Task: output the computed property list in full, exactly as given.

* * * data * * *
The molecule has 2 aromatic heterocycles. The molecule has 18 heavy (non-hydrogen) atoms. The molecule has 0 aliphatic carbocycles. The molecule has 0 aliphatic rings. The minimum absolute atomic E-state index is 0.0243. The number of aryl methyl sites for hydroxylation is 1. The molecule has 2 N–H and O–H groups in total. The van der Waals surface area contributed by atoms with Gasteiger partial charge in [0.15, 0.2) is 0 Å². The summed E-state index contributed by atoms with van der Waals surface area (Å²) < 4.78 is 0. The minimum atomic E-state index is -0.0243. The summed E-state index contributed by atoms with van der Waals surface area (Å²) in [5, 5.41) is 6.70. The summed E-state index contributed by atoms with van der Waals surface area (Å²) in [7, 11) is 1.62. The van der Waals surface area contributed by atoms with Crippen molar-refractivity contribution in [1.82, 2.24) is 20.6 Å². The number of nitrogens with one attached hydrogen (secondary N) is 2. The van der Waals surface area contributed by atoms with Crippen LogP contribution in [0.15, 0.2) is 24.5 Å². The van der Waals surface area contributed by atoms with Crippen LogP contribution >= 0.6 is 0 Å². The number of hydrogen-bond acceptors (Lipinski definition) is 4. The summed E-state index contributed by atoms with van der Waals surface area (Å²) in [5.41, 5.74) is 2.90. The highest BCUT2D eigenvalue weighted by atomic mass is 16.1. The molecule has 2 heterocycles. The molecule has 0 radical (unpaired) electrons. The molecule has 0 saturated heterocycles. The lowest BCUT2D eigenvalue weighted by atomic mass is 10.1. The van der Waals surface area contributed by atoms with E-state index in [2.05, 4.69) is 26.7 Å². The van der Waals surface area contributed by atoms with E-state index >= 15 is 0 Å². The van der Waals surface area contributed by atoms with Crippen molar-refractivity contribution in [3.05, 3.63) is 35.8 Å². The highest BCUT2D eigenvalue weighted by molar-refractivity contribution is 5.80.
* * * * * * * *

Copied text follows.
The molecule has 2 aromatic heterocycles. The molecule has 18 heavy (non-hydrogen) atoms. The molecule has 0 aliphatic carbocycles. The molecule has 0 aliphatic rings. The minimum absolute atomic E-state index is 0.0243. The number of aryl methyl sites for hydroxylation is 1. The molecule has 2 N–H and O–H groups in total. The van der Waals surface area contributed by atoms with Gasteiger partial charge in [0.15, 0.2) is 0 Å². The summed E-state index contributed by atoms with van der Waals surface area (Å²) < 4.78 is 0. The minimum atomic E-state index is -0.0243. The summed E-state index contributed by atoms with van der Waals surface area (Å²) in [5, 5.41) is 6.70. The summed E-state index contributed by atoms with van der Waals surface area (Å²) in [7, 11) is 1.62. The van der Waals surface area contributed by atoms with Crippen molar-refractivity contribution in [1.82, 2.24) is 20.6 Å². The number of nitrogens with one attached hydrogen (secondary N) is 2. The van der Waals surface area contributed by atoms with Crippen LogP contribution in [0.15, 0.2) is 24.5 Å². The van der Waals surface area contributed by atoms with Crippen LogP contribution >= 0.6 is 0 Å². The number of hydrogen-bond acceptors (Lipinski definition) is 4. The summed E-state index contributed by atoms with van der Waals surface area (Å²) in [5.41, 5.74) is 2.90. The highest BCUT2D eigenvalue weighted by atomic mass is 16.1. The molecule has 2 heterocycles. The molecule has 0 radical (unpaired) electrons. The molecule has 0 saturated heterocycles. The lowest BCUT2D eigenvalue weighted by atomic mass is 10.1. The van der Waals surface area contributed by atoms with E-state index in [2.05, 4.69) is 26.7 Å². The van der Waals surface area contributed by atoms with E-state index >= 15 is 0 Å². The van der Waals surface area contributed by atoms with Crippen molar-refractivity contribution in [3.05, 3.63) is 35.8 Å². The highest BCUT2D eigenvalue weighted by molar-refractivity contribution is 5.80.